Arizona Town Hall panelists discuss criminal justice reform and families

Left to Right: Jeff Taylor, chairman of the board of the Arizona Salvation Army; Quinton Moore; Rebecca Gau, executive director of Stand for Children; moderator Olivia Elder. Photo by Kathy Kitagawa | Arizona Town Hall

A panel discussion led by the non-profit Arizona Town Hall focused on the harm incarcerated parents have on the health of their families and how criminal justice reforms can play a role in helping alleviate some of those issues in the state.  

The panel comes just as lawmakers are starting to submit bills for the upcoming session and some GOP leaders, such as Rep. Walter Blackman, have signaled their intent on pursuing criminal justice reforms, despite there being a lack of enthusiasm for such reforms at the Capitol. 

The Arizona Town Hall discussion on Nov. 15 centered on how Arizona’s criminal justice system harms more than just those who wind up in prison.

“It’s meant for us to fail, it’s meant for us not to succeed,” panelist Quinton Moore said of Arizona’s system. 

Moore, who has been in and out of prisons, said mother was incarcerated when he was 16, leaving him to take care of his family until he found himself on the wrong side of the law. Eventually, he and his mother were in prison at the same time, writing letters to each other. 

Moore said his faith guided him through his time in prison – he’s now working to become a pastor – but policies in place within and without the prison system have set people up to fail and are adversely impacting not just inmates, but the families as well. 

Moore’s son was born while he was in prison, and he said visitations were often difficult. In one instance, a visitation was cancelled because his toddler son was wearing the wrong color shirt. His son was dressed in orange, and guards said he couldn’t see his father because the child’s shirt was the same color as the inmate uniforms. 

Arizona Town Hall President Tara Jackson said the Arizona Department of Corrections could implement small changes to fix issues like that could lead to better developments for inmates and families down the road, such as a box of extra shirts to ensure children aren’t barred from seeing their parents.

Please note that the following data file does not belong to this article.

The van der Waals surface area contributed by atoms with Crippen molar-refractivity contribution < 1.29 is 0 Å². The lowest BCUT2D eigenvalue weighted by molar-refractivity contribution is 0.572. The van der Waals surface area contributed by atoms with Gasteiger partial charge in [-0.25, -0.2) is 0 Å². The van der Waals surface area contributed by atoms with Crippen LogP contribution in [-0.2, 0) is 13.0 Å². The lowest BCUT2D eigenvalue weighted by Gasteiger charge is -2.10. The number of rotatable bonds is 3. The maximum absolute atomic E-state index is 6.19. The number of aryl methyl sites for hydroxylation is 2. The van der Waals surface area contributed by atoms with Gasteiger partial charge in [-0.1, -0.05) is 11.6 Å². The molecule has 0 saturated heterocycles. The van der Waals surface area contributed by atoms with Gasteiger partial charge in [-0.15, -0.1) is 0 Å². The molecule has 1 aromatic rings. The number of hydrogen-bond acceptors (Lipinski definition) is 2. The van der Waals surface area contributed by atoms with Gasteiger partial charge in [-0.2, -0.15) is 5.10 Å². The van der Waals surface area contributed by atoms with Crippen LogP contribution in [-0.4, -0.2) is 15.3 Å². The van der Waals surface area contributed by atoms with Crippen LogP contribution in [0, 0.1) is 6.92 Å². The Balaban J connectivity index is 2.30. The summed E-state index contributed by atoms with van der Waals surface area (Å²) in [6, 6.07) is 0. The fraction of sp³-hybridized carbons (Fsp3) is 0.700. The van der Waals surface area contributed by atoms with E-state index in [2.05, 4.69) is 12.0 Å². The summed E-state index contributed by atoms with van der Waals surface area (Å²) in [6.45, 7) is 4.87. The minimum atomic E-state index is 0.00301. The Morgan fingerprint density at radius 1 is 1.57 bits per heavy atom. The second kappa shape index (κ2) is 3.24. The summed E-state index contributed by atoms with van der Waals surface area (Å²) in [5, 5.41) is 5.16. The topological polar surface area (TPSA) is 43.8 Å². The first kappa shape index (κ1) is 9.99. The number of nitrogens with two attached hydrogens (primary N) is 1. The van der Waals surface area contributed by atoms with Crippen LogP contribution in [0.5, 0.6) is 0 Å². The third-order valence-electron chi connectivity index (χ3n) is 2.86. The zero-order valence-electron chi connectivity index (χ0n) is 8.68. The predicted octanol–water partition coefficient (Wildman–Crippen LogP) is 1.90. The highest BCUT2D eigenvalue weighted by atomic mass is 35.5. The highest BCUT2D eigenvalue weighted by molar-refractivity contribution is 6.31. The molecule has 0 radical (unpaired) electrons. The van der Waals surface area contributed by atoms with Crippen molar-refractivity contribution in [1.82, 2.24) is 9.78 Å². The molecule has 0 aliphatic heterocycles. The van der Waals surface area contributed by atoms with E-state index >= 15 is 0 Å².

“That costs no money. None,” Jackson said. 

Moore also provided insights into how costs associated with being in prison can complicate communicating with family. 

“Do I eat this week or do I write home?” Moore said about how he had to prioritize if he wanted to buy envelopes or food with the meager wages he earned from his prison job. 

But the harm goes beyond just those inside, according to education advocate Rebecca Gau. 

Gau is the executive director of Stand for Children, a non-profit that advocates for education for children who may be adversely harmed due to socioeconomic, health or other reasons. 

“We’re asking for something that is impossible for some of the students in our state,” Gau said of those who say that the burden of education is at times on the parent. 

Gau stressed the need for schools in Arizona to look into trauma-informed education, a form of teaching that helps students who may be having a hard time in studies due to things going on in their personal lives – such as having a parent incarcerated. 

Nationally, one in 28 children have a parent who is incarcerated. 

But Arizona is one of the top states for incarceration, and a 2015 study concluded that one in nine children in Arizona had a parent who was incarcerated.

Jackson said some of these issues could be addressed to help ease how incarceration impacts families. 

Lowering the costs for phone calls, clothing boxes for situations like what Moore ran into and lessening sentences for minor drug offenses are just some of the ideas Jackson said would have an immediate effect. 

The Arizona Department of Corrections has been receptive to some of the ideas, Jackson said, but is restricted by its own budgetary necessities. 

But how does Jackson intend to get lawmakers to listen to criminal justice reform ideas when historically, they haven’t been so receptive? 

“One of the ways is to say that it saves a lot of taxpayer money,” Jackson said, adding that “being smart on crime” instead of “tough on crime” could help lead to less recidivism. 

However there is one other obstacle: society. 

Jackson lamented that most voters are happy to vote for politicians who are quick to lock people up and said that needs to change. 

“It’s society that also needs to change,” she said.